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Behav Brain Res. 2011 Mar 17;218(1):200-5. doi: 10.1016/j.bbr.2010.11.059. Epub 2010 Dec 5.

Adolescent opioid exposure in female rats: transgenerational effects on morphine analgesia and anxiety-like behavior in adult offspring.

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Department of Biomedical Sciences, Section of Reproduction and Neuroscience, Tufts University, Cummings School of Veterinary Medicine, 200 Westboro Rd., North Grafton, MA 01536, United States.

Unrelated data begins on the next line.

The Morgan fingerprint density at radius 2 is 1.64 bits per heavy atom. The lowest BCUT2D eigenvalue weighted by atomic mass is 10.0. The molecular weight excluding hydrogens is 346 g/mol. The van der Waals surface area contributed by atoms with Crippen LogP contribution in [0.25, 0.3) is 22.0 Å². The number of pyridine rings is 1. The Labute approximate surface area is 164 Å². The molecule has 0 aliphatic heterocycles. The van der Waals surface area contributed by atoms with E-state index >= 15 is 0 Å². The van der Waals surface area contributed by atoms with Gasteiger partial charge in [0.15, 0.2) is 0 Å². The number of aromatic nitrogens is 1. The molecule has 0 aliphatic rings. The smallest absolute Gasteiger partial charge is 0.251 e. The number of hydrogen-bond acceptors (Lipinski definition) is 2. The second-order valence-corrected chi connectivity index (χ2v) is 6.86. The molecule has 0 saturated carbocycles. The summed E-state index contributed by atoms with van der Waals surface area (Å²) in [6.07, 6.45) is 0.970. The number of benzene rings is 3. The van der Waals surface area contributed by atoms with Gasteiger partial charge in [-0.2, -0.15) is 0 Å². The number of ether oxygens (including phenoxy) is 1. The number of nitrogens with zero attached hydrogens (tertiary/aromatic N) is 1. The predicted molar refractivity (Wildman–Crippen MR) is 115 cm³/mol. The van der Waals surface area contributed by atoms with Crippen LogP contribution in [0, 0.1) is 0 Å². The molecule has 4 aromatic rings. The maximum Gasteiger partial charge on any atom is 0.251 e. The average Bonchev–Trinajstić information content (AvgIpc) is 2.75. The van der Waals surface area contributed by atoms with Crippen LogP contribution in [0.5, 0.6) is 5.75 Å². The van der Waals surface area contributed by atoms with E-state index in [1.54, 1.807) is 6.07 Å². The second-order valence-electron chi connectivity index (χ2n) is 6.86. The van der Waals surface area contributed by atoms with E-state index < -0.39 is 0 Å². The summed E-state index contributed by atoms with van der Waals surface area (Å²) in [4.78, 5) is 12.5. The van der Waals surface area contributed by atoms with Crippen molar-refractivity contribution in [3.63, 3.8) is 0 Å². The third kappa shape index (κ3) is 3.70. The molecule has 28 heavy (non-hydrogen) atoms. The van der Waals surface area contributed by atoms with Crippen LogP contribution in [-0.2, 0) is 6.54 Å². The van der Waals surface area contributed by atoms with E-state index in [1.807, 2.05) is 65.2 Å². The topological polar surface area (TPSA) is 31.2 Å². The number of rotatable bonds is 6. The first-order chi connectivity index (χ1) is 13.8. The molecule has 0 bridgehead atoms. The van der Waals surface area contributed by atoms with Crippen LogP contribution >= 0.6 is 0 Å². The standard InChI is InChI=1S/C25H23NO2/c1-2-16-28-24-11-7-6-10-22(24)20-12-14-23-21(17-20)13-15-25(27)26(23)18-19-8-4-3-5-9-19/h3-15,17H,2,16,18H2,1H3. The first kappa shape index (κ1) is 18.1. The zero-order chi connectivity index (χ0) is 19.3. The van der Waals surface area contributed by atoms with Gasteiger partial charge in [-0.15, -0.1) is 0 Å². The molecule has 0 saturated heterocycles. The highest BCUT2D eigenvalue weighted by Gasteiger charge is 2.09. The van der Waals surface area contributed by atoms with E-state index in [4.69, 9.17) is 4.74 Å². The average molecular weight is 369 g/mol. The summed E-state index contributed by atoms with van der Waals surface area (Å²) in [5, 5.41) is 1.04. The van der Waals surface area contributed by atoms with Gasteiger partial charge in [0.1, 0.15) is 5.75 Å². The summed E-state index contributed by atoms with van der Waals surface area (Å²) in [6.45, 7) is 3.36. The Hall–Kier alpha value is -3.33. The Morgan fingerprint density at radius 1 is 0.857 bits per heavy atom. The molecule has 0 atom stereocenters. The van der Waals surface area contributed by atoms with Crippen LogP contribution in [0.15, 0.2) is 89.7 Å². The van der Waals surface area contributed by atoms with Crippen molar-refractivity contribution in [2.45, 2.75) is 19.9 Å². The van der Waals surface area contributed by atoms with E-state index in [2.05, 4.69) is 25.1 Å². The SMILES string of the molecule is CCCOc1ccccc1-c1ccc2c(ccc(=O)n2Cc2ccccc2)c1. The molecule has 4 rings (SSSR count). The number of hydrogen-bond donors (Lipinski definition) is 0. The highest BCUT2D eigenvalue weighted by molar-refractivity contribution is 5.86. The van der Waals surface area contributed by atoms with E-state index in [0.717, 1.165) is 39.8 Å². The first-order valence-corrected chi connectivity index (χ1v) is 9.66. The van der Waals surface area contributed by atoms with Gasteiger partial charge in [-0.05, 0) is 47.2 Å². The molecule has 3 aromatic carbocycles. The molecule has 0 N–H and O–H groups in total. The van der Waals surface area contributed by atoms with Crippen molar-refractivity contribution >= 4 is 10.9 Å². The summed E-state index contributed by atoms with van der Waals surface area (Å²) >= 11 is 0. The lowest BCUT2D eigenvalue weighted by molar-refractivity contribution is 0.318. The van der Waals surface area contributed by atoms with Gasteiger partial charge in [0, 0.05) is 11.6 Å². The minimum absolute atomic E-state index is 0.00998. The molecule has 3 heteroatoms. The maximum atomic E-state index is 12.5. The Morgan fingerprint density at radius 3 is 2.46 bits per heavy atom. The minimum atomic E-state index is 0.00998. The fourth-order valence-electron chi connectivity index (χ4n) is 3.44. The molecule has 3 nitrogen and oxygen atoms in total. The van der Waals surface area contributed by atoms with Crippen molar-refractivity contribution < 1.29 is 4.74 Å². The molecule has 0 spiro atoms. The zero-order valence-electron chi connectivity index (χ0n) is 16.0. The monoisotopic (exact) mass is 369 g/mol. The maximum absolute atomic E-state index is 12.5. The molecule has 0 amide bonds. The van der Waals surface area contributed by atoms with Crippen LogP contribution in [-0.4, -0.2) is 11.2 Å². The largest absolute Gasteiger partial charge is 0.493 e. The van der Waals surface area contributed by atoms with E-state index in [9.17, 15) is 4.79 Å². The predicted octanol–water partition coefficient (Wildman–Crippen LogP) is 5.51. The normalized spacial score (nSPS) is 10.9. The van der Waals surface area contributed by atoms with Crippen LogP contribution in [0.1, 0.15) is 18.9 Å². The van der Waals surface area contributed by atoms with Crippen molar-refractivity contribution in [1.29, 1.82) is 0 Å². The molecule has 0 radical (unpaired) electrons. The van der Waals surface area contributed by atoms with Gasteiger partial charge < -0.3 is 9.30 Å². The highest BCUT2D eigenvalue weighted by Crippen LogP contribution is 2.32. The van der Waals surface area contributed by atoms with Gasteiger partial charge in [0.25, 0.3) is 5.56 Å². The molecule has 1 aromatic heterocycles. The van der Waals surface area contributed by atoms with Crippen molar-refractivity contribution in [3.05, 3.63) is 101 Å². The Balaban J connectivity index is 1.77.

The use of narcotics by adolescent females is a growing problem, yet very little is known about the long-term consequences for either the user or her future offspring. In the current study, we utilized an animal model to examine the transgenerational consequences of opiate exposure occurring during this sensitive period. Female rats were exposed to increasing doses of morphine or its saline vehicle twice daily during adolescent development (postnatal days 30-40), after which they remained drug free. At 60 days of age, all females were mated and their adult offspring were tested for anxiety-like behavior and sensitivity to morphine. Specifically, offspring of adolescent morphine (MOR-F1)- or saline (SAL-F1)-exposed mothers were tested for acute locomotor responses in an open field, followed by testing of acute or chronic morphine analgesia on the hot plate. Open field testing indicated alterations in anxiety-like behavior in MOR-F1 female offspring, with effects dependent upon the stage of the estrus cycle. Hot plate testing revealed sex differences in baseline pain threshold and morphine sensitivity in all offspring, regardless of maternal exposure. However, when compared to their SAL-F1 counterparts, MOR-F1 male offspring demonstrated significantly increased sensitivity to the analgesic effects of acute morphine, and developed analgesic tolerance more rapidly following chronic morphine treatment. The findings indicate that prior opiate exposure during early adolescence in females produces sex-specific alterations of both emotionality and morphine sensitivity in their progeny.

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